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Recent progress in understanding the pathogenesis of immune thrombocytopenia

Semple, John W LU ; Provan, Drew; Garvey, M Bernadette and Freedman, John (2010) In Current Opinion in Hematology 17(6). p.5-590
Abstract

PURPOSE OF REVIEW: Immune thrombocytopenia (ITP) is a bleeding disorder in which both antibody and cell-mediated autoimmune responses are directed against an individual's own platelets and/or megakaryocytes, leading to either enhanced platelet destruction and/or reduced platelet production, respectively. The cause of this platelet-specific autoimmunity remains unknown, but there has been a constant stream of recent publications that suggest ITP is the result of T-cell dysregulation.

RECENT FINDINGS: In the last 18 months, a rich tapestry of studies has emerged that seems to clarify some immunopathologic issues in ITP while raising new questions related to ITP pathogenesis. The current view on the immunopathogenic mechanisms... (More)

PURPOSE OF REVIEW: Immune thrombocytopenia (ITP) is a bleeding disorder in which both antibody and cell-mediated autoimmune responses are directed against an individual's own platelets and/or megakaryocytes, leading to either enhanced platelet destruction and/or reduced platelet production, respectively. The cause of this platelet-specific autoimmunity remains unknown, but there has been a constant stream of recent publications that suggest ITP is the result of T-cell dysregulation.

RECENT FINDINGS: In the last 18 months, a rich tapestry of studies has emerged that seems to clarify some immunopathologic issues in ITP while raising new questions related to ITP pathogenesis. The current view on the immunopathogenic mechanisms associated with ITP appears to particularly concentrate on how incompetent CD4+ T-regulatory cells (Tregs) allow autoimmune effector mechanisms to proceed and cause thrombocytopenia. There is a parallel body of recent literature focusing on molecular mimicry mechanisms, B-cell abnormalities, abnormal cytokine patterns and genetic studies in ITP. Of interest, one can recognize inter-relationships between these immune dysregulations.

SUMMARY: This article will discuss the literature from the past 18 months pertaining to these observations and will show that whereas many of the T-cell defects have been clarified, new questions have also come to light and more immunopathological research is warranted.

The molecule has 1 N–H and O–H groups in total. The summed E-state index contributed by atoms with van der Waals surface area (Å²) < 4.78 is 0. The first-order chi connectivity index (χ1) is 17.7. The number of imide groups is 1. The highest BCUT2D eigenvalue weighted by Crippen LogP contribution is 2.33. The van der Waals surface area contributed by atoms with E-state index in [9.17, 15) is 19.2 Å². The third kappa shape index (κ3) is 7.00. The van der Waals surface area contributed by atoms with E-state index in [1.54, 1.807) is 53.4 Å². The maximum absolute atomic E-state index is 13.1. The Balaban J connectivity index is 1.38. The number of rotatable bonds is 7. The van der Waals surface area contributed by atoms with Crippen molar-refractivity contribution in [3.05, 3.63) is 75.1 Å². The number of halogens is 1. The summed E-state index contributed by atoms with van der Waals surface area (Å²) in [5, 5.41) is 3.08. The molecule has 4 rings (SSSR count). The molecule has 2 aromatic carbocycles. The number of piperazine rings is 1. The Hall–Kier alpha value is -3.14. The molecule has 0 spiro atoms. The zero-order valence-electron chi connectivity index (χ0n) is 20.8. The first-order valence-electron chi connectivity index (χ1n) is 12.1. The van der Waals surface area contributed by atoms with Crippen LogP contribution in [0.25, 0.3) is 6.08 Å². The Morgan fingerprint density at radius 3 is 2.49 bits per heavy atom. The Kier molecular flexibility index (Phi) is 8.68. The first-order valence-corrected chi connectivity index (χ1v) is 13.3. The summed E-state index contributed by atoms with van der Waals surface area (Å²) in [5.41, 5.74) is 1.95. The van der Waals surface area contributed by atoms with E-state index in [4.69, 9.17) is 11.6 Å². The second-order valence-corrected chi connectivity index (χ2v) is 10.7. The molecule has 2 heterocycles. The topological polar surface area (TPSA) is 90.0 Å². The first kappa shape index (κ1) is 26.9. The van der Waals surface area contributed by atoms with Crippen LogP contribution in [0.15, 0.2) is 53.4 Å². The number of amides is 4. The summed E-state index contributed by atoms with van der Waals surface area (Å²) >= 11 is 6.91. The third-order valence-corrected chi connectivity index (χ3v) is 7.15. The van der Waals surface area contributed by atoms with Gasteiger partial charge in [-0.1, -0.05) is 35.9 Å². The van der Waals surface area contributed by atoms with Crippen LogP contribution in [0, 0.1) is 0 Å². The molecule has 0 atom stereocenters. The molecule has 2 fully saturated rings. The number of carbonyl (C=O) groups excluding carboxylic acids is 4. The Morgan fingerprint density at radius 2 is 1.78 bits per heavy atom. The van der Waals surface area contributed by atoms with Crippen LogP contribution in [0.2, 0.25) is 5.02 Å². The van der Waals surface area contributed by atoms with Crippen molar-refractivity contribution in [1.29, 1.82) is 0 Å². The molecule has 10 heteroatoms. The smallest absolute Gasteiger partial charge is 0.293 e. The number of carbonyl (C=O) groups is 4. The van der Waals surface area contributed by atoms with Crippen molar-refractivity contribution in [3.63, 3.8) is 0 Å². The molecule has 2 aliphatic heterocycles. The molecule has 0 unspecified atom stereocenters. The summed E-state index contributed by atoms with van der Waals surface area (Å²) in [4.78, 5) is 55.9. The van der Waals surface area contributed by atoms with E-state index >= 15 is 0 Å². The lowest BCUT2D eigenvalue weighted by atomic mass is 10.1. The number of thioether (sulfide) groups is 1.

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author
publishing date
type
Contribution to journal
publication status
published
subject
keywords
Blood Platelets, Humans, T-Lymphocytes, Thrombocytopenia, Journal Article, Review
in
Current Opinion in Hematology
volume
17
issue
6
pages
6 pages
publisher
Lippincott Williams & Wilkins
external identifiers
  • Scopus:78049291385
ISSN
1531-7048
DOI
10.1097/MOH.0b013e32833eaef3
language
English
LU publication?
no
id
fb593864-7a86-4c24-896a-e31cd6a69f9a
date added to LUP
2016-09-23 12:05:30
date last changed
2017-01-01 08:35:03
@article{fb593864-7a86-4c24-896a-e31cd6a69f9a,
  abstract     = {<p>PURPOSE OF REVIEW: Immune thrombocytopenia (ITP) is a bleeding disorder in which both antibody and cell-mediated autoimmune responses are directed against an individual's own platelets and/or megakaryocytes, leading to either enhanced platelet destruction and/or reduced platelet production, respectively. The cause of this platelet-specific autoimmunity remains unknown, but there has been a constant stream of recent publications that suggest ITP is the result of T-cell dysregulation.</p><p>RECENT FINDINGS: In the last 18 months, a rich tapestry of studies has emerged that seems to clarify some immunopathologic issues in ITP while raising new questions related to ITP pathogenesis. The current view on the immunopathogenic mechanisms associated with ITP appears to particularly concentrate on how incompetent CD4+ T-regulatory cells (Tregs) allow autoimmune effector mechanisms to proceed and cause thrombocytopenia. There is a parallel body of recent literature focusing on molecular mimicry mechanisms, B-cell abnormalities, abnormal cytokine patterns and genetic studies in ITP. Of interest, one can recognize inter-relationships between these immune dysregulations.</p><p>SUMMARY: This article will discuss the literature from the past 18 months pertaining to these observations and will show that whereas many of the T-cell defects have been clarified, new questions have also come to light and more immunopathological research is warranted.</p>},
  author       = {Semple, John W and Provan, Drew and Garvey, M Bernadette and Freedman, John},
  issn         = {1531-7048},
  keyword      = {Blood Platelets,Humans,T-Lymphocytes,Thrombocytopenia,Journal Article,Review},
  language     = {eng},
  number       = {6},
  pages        = {5--590},
  publisher    = {Lippincott Williams & Wilkins},
  series       = {Current Opinion in Hematology},
  title        = {Recent progress in understanding the pathogenesis of immune thrombocytopenia},
  url          = {http://dx.doi.org/10.1097/MOH.0b013e32833eaef3},
  volume       = {17},
  year         = {2010},
}